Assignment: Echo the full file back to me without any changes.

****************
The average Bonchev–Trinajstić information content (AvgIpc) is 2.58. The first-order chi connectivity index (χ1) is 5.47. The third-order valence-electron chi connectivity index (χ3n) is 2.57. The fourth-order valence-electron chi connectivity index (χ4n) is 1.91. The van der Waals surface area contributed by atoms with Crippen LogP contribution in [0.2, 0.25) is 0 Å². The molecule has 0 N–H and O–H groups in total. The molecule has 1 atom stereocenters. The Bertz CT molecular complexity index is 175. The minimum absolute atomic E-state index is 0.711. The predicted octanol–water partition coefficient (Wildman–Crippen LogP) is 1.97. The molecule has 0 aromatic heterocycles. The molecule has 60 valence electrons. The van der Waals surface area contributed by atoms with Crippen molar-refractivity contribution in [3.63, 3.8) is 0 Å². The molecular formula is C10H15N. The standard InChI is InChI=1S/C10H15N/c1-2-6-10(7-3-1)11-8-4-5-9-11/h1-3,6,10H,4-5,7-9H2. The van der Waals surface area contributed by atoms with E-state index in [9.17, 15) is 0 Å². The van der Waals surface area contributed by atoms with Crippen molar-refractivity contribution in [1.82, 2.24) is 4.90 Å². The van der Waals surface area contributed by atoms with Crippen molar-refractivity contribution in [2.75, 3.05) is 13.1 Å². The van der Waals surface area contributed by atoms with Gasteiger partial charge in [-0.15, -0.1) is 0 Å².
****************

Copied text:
The average Bonchev–Trinajstić information content (AvgIpc) is 2.58. The first-order chi connectivity index (χ1) is 5.47. The third-order valence-electron chi connectivity index (χ3n) is 2.57. The fourth-order valence-electron chi connectivity index (χ4n) is 1.91. The van der Waals surface area contributed by atoms with Crippen LogP contribution in [0.2, 0.25) is 0 Å². The molecule has 0 N–H and O–H groups in total. The molecule has 1 atom stereocenters. The Bertz CT molecular complexity index is 175. The minimum absolute atomic E-state index is 0.711. The predicted octanol–water partition coefficient (Wildman–Crippen LogP) is 1.97. The molecule has 0 aromatic heterocycles. The molecule has 60 valence electrons. The van der Waals surface area contributed by atoms with Crippen molar-refractivity contribution in [3.63, 3.8) is 0 Å². The molecular formula is C10H15N. The standard InChI is InChI=1S/C10H15N/c1-2-6-10(7-3-1)11-8-4-5-9-11/h1-3,6,10H,4-5,7-9H2. The van der Waals surface area contributed by atoms with E-state index in [9.17, 15) is 0 Å². The van der Waals surface area contributed by atoms with Crippen molar-refractivity contribution in [1.82, 2.24) is 4.90 Å². The van der Waals surface area contributed by atoms with Crippen molar-refractivity contribution in [2.75, 3.05) is 13.1 Å². The van der Waals surface area contributed by atoms with Gasteiger partial charge in [-0.15, -0.1) is 0 Å².